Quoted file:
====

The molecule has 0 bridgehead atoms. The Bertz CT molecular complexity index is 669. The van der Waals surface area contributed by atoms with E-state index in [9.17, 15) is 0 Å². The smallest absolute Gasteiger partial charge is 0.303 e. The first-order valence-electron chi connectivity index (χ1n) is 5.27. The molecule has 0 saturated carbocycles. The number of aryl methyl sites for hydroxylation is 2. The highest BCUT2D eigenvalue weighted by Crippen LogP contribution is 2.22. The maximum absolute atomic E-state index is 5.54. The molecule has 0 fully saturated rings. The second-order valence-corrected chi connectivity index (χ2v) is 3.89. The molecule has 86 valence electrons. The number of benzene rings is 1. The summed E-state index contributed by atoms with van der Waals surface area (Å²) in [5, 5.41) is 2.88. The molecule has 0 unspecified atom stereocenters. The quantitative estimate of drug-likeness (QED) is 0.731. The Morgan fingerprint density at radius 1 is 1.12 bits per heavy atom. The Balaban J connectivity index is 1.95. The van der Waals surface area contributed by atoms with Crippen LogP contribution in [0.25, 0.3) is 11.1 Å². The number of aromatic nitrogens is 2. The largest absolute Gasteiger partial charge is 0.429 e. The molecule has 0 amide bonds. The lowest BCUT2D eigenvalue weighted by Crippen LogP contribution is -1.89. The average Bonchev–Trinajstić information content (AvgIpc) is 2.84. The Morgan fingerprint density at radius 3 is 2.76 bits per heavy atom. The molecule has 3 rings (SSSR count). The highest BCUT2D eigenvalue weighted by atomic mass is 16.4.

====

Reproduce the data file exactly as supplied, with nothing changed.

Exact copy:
The molecule has 0 bridgehead atoms. The Bertz CT molecular complexity index is 669. The van der Waals surface area contributed by atoms with E-state index in [9.17, 15) is 0 Å². The smallest absolute Gasteiger partial charge is 0.303 e. The first-order valence-electron chi connectivity index (χ1n) is 5.27. The molecule has 0 saturated carbocycles. The number of aryl methyl sites for hydroxylation is 2. The highest BCUT2D eigenvalue weighted by Crippen LogP contribution is 2.22. The maximum absolute atomic E-state index is 5.54. The molecule has 0 fully saturated rings. The second-order valence-corrected chi connectivity index (χ2v) is 3.89. The molecule has 86 valence electrons. The number of benzene rings is 1. The summed E-state index contributed by atoms with van der Waals surface area (Å²) in [5, 5.41) is 2.88. The molecule has 0 unspecified atom stereocenters. The quantitative estimate of drug-likeness (QED) is 0.731. The Morgan fingerprint density at radius 1 is 1.12 bits per heavy atom. The Balaban J connectivity index is 1.95. The van der Waals surface area contributed by atoms with Crippen LogP contribution in [0.25, 0.3) is 11.1 Å². The number of aromatic nitrogens is 2. The largest absolute Gasteiger partial charge is 0.429 e. The molecule has 0 amide bonds. The lowest BCUT2D eigenvalue weighted by Crippen LogP contribution is -1.89. The average Bonchev–Trinajstić information content (AvgIpc) is 2.84. The Morgan fingerprint density at radius 3 is 2.76 bits per heavy atom. The molecule has 3 rings (SSSR count). The highest BCUT2D eigenvalue weighted by atomic mass is 16.4.